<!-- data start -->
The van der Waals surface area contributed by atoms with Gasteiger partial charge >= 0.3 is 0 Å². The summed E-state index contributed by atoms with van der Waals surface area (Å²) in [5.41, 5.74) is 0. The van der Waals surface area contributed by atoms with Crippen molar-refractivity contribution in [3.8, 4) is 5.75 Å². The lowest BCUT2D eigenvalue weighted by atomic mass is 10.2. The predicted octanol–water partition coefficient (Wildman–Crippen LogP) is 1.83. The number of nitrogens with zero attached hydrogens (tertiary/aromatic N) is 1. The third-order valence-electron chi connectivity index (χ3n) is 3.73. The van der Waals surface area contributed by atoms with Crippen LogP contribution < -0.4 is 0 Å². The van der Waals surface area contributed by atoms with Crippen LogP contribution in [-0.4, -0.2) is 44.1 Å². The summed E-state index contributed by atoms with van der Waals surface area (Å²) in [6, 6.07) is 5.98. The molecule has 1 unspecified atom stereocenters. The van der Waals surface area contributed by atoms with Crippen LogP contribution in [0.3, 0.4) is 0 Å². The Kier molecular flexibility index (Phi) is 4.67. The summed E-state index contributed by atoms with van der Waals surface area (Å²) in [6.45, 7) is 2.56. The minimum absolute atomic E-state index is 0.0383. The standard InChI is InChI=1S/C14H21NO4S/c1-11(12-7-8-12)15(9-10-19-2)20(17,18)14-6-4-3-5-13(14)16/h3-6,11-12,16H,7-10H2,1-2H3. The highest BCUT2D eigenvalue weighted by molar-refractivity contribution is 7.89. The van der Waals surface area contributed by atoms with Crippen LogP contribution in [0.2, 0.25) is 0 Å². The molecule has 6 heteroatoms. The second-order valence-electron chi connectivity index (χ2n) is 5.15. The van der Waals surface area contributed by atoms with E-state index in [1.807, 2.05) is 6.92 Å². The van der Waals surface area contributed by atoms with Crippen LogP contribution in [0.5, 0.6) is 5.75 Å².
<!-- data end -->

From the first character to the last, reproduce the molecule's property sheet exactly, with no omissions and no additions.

The van der Waals surface area contributed by atoms with Gasteiger partial charge >= 0.3 is 0 Å². The summed E-state index contributed by atoms with van der Waals surface area (Å²) in [5.41, 5.74) is 0. The van der Waals surface area contributed by atoms with Crippen molar-refractivity contribution in [3.8, 4) is 5.75 Å². The lowest BCUT2D eigenvalue weighted by atomic mass is 10.2. The predicted octanol–water partition coefficient (Wildman–Crippen LogP) is 1.83. The number of nitrogens with zero attached hydrogens (tertiary/aromatic N) is 1. The third-order valence-electron chi connectivity index (χ3n) is 3.73. The van der Waals surface area contributed by atoms with Crippen LogP contribution < -0.4 is 0 Å². The van der Waals surface area contributed by atoms with Crippen LogP contribution in [-0.4, -0.2) is 44.1 Å². The summed E-state index contributed by atoms with van der Waals surface area (Å²) in [6, 6.07) is 5.98. The molecule has 1 unspecified atom stereocenters. The van der Waals surface area contributed by atoms with Crippen LogP contribution in [0.3, 0.4) is 0 Å². The Kier molecular flexibility index (Phi) is 4.67. The summed E-state index contributed by atoms with van der Waals surface area (Å²) in [6.45, 7) is 2.56. The minimum absolute atomic E-state index is 0.0383. The standard InChI is InChI=1S/C14H21NO4S/c1-11(12-7-8-12)15(9-10-19-2)20(17,18)14-6-4-3-5-13(14)16/h3-6,11-12,16H,7-10H2,1-2H3. The highest BCUT2D eigenvalue weighted by molar-refractivity contribution is 7.89. The van der Waals surface area contributed by atoms with Crippen LogP contribution in [0.2, 0.25) is 0 Å². The molecule has 6 heteroatoms. The second-order valence-electron chi connectivity index (χ2n) is 5.15. The van der Waals surface area contributed by atoms with E-state index in [1.807, 2.05) is 6.92 Å². The van der Waals surface area contributed by atoms with Crippen LogP contribution in [0.5, 0.6) is 5.75 Å².